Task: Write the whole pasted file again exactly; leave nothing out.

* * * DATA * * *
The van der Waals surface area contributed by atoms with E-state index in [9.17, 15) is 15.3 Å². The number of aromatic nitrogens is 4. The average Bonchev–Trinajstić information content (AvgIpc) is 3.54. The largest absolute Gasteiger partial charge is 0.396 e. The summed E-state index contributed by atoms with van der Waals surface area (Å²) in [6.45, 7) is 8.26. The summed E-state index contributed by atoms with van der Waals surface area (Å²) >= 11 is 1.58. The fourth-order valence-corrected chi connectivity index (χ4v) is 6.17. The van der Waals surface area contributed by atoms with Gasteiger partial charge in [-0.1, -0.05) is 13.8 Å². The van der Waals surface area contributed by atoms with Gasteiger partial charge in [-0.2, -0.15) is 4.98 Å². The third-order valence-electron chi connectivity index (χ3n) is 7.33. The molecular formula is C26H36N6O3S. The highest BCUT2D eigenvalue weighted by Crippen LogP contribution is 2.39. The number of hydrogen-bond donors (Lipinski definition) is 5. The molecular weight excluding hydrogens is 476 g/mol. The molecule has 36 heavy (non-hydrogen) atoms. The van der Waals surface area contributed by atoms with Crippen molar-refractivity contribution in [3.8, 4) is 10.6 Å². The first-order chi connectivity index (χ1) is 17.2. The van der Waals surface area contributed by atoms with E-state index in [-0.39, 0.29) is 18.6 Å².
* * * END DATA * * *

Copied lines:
The van der Waals surface area contributed by atoms with E-state index in [9.17, 15) is 15.3 Å². The number of aromatic nitrogens is 4. The average Bonchev–Trinajstić information content (AvgIpc) is 3.54. The largest absolute Gasteiger partial charge is 0.396 e. The summed E-state index contributed by atoms with van der Waals surface area (Å²) in [6.45, 7) is 8.26. The summed E-state index contributed by atoms with van der Waals surface area (Å²) >= 11 is 1.58. The fourth-order valence-corrected chi connectivity index (χ4v) is 6.17. The van der Waals surface area contributed by atoms with Gasteiger partial charge in [-0.1, -0.05) is 13.8 Å². The van der Waals surface area contributed by atoms with Gasteiger partial charge in [-0.2, -0.15) is 4.98 Å². The third-order valence-electron chi connectivity index (χ3n) is 7.33. The molecular formula is C26H36N6O3S. The highest BCUT2D eigenvalue weighted by Crippen LogP contribution is 2.39. The number of hydrogen-bond donors (Lipinski definition) is 5. The molecular weight excluding hydrogens is 476 g/mol. The molecule has 36 heavy (non-hydrogen) atoms. The van der Waals surface area contributed by atoms with Crippen molar-refractivity contribution in [3.8, 4) is 10.6 Å². The first-order chi connectivity index (χ1) is 17.2. The van der Waals surface area contributed by atoms with E-state index in [-0.39, 0.29) is 18.6 Å².